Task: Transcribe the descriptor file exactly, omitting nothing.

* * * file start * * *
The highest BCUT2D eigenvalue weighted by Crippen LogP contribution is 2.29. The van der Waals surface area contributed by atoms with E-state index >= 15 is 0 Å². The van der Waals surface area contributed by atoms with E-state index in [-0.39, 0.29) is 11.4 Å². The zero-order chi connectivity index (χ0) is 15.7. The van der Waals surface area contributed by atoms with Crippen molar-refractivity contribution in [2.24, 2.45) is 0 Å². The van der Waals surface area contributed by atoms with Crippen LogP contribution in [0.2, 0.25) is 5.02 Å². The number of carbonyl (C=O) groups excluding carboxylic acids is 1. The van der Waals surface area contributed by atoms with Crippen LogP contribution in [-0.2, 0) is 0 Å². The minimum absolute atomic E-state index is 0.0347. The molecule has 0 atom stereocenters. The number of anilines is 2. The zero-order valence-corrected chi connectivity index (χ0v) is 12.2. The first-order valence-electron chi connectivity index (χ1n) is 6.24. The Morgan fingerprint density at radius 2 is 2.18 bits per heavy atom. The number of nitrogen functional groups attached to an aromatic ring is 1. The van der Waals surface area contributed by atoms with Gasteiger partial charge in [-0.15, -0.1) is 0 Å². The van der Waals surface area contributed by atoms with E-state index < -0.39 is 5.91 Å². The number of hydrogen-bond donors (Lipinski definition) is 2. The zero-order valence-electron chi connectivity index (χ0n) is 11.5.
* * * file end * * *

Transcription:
The highest BCUT2D eigenvalue weighted by Crippen LogP contribution is 2.29. The van der Waals surface area contributed by atoms with E-state index >= 15 is 0 Å². The van der Waals surface area contributed by atoms with E-state index in [-0.39, 0.29) is 11.4 Å². The zero-order chi connectivity index (χ0) is 15.7. The van der Waals surface area contributed by atoms with Crippen molar-refractivity contribution in [2.24, 2.45) is 0 Å². The van der Waals surface area contributed by atoms with Crippen LogP contribution in [0.2, 0.25) is 5.02 Å². The number of carbonyl (C=O) groups excluding carboxylic acids is 1. The van der Waals surface area contributed by atoms with Crippen LogP contribution in [-0.2, 0) is 0 Å². The minimum absolute atomic E-state index is 0.0347. The molecule has 0 atom stereocenters. The number of anilines is 2. The zero-order valence-corrected chi connectivity index (χ0v) is 12.2. The first-order valence-electron chi connectivity index (χ1n) is 6.24. The Morgan fingerprint density at radius 2 is 2.18 bits per heavy atom. The number of nitrogen functional groups attached to an aromatic ring is 1. The van der Waals surface area contributed by atoms with Gasteiger partial charge in [-0.15, -0.1) is 0 Å². The van der Waals surface area contributed by atoms with E-state index < -0.39 is 5.91 Å². The number of hydrogen-bond donors (Lipinski definition) is 2. The zero-order valence-electron chi connectivity index (χ0n) is 11.5.